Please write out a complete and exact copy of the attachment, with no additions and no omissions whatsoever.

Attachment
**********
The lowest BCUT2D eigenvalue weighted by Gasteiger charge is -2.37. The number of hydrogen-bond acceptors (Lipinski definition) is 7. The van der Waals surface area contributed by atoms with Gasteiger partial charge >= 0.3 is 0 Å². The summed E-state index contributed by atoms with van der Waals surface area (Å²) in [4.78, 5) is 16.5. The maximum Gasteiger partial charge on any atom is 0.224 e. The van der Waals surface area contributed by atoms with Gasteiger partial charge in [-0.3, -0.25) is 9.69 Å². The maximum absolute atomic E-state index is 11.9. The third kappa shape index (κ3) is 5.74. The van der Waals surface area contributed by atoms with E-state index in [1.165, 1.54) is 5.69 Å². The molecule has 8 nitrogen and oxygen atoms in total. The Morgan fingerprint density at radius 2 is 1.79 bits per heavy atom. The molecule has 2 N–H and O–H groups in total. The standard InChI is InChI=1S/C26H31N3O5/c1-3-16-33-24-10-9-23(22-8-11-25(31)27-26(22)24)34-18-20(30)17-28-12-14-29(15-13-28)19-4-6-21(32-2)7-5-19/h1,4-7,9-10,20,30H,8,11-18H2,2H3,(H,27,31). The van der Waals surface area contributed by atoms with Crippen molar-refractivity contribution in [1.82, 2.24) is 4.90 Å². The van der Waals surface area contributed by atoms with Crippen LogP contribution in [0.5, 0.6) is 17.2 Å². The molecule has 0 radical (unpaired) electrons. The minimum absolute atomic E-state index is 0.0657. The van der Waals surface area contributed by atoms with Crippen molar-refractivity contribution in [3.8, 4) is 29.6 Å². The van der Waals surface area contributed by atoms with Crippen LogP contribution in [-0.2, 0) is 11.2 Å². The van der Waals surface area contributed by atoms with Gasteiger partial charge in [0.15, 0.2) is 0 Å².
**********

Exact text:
The lowest BCUT2D eigenvalue weighted by Gasteiger charge is -2.37. The number of hydrogen-bond acceptors (Lipinski definition) is 7. The van der Waals surface area contributed by atoms with Gasteiger partial charge >= 0.3 is 0 Å². The summed E-state index contributed by atoms with van der Waals surface area (Å²) in [4.78, 5) is 16.5. The maximum Gasteiger partial charge on any atom is 0.224 e. The van der Waals surface area contributed by atoms with Gasteiger partial charge in [-0.3, -0.25) is 9.69 Å². The maximum absolute atomic E-state index is 11.9. The third kappa shape index (κ3) is 5.74. The van der Waals surface area contributed by atoms with E-state index in [1.165, 1.54) is 5.69 Å². The molecule has 8 nitrogen and oxygen atoms in total. The Morgan fingerprint density at radius 2 is 1.79 bits per heavy atom. The molecule has 2 N–H and O–H groups in total. The standard InChI is InChI=1S/C26H31N3O5/c1-3-16-33-24-10-9-23(22-8-11-25(31)27-26(22)24)34-18-20(30)17-28-12-14-29(15-13-28)19-4-6-21(32-2)7-5-19/h1,4-7,9-10,20,30H,8,11-18H2,2H3,(H,27,31). The van der Waals surface area contributed by atoms with Crippen molar-refractivity contribution in [1.82, 2.24) is 4.90 Å². The van der Waals surface area contributed by atoms with Crippen LogP contribution in [0.5, 0.6) is 17.2 Å². The molecule has 0 radical (unpaired) electrons. The minimum absolute atomic E-state index is 0.0657. The van der Waals surface area contributed by atoms with Crippen molar-refractivity contribution in [3.8, 4) is 29.6 Å². The van der Waals surface area contributed by atoms with Crippen LogP contribution in [-0.2, 0) is 11.2 Å². The van der Waals surface area contributed by atoms with Gasteiger partial charge in [0.15, 0.2) is 0 Å².